“One of the most important qualities of a successful leader is being able to helicopter”
We recently sat down with Women’s Leadership Programme 2018 alumni, Bal Moore, who shared her experience of the programme and how it helped her leadership and career development. Previously Head of Business Management at the Department for Work and Pensions (DWP), Bal is now Delivery Director and Chief Operating Officer for Government Business Services at the Cabinet Office.
What was it that inspired you to take part in the Women’s Leadership Programme? And what were you hoping to get out of it?
The turning point for me was following a WIG event – I was inspired by the speakers and the other women I met. And it got me asking – what was I about? What were the key skills I had? Where were the gaps? And importantly, how could I fill those gaps?
I was looking for something that could help build my confidence, grow my network of peers and help me understand the key challenges faced by women in the working environment and, the impact this can have on us as individuals.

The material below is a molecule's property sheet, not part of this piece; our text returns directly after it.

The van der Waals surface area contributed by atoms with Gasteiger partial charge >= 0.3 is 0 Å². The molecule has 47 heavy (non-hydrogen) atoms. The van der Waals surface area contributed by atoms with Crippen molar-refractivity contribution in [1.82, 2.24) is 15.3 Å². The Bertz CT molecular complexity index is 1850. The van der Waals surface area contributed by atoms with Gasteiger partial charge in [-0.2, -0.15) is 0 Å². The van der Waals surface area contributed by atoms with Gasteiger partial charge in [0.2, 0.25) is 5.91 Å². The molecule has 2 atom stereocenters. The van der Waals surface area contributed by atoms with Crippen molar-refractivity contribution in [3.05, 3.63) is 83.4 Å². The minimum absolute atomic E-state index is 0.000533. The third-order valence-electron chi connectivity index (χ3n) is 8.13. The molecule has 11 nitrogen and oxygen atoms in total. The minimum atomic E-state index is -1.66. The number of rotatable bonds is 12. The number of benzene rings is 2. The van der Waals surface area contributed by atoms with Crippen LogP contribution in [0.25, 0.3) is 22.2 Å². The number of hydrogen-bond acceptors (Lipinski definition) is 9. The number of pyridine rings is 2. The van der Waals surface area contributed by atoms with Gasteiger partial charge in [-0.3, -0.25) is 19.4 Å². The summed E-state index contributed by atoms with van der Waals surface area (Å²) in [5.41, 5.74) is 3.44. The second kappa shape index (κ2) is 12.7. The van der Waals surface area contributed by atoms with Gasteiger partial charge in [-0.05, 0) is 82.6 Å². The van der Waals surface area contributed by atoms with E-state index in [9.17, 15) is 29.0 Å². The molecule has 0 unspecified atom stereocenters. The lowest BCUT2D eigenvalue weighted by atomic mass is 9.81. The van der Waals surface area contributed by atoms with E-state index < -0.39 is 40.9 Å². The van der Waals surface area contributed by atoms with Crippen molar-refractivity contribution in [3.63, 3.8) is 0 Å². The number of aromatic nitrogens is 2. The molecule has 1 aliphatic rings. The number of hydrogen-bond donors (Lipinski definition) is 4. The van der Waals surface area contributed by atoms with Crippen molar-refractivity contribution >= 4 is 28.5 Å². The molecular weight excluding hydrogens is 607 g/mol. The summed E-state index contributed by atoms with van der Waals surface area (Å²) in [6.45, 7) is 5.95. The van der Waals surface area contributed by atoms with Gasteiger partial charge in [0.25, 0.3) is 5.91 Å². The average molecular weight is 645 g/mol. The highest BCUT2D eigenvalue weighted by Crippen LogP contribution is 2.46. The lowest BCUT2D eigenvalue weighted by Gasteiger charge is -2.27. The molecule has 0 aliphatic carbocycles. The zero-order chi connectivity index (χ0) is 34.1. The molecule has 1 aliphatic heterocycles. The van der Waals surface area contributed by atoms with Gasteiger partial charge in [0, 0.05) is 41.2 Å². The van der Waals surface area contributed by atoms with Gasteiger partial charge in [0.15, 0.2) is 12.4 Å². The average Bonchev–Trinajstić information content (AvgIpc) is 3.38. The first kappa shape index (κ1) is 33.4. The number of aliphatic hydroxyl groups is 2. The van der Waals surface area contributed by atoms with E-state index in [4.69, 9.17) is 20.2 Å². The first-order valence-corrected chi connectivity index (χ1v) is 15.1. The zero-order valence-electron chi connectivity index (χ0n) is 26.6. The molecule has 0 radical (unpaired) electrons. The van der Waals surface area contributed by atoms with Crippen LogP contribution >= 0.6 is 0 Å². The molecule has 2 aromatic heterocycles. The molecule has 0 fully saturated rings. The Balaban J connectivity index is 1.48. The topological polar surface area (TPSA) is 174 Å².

A number of people recommended WIG to me and the Women’s Leadership Programme was an ideal fit. It gave me the opportunity to meet and talk to like-minded women who were going through similar challenges. In particular, how to deal with setbacks and how to overcome that imposter syndrome, many of us can face.
Ultimately, it was to help me, understand me!
To you, what is it that stands out about WIG’s Leadership Programmes?
Reflecting back on my 12 months of the programme, being able to visit and learn from a variety of organisations, in different sectors, was a massive highlight. Seeing the fantastic work being done in the private sector, as well as the voluntary sector – that gives you quite a different perspective of what’s going on, quite a humbling perspective actually, especially in some of the charities - seeing that real life delivery really brings it home.
Secondly, the opportunity to have a mentor. I had been matched with someone who had undertaken similar type roles to mine in the Civil Service, which was extremely helpful. I had recently changed roles and I was able to use the sessions with her to bounce off ideas and talk through the challenges I was having. She really helped me unpack the situation and come up with some solutions.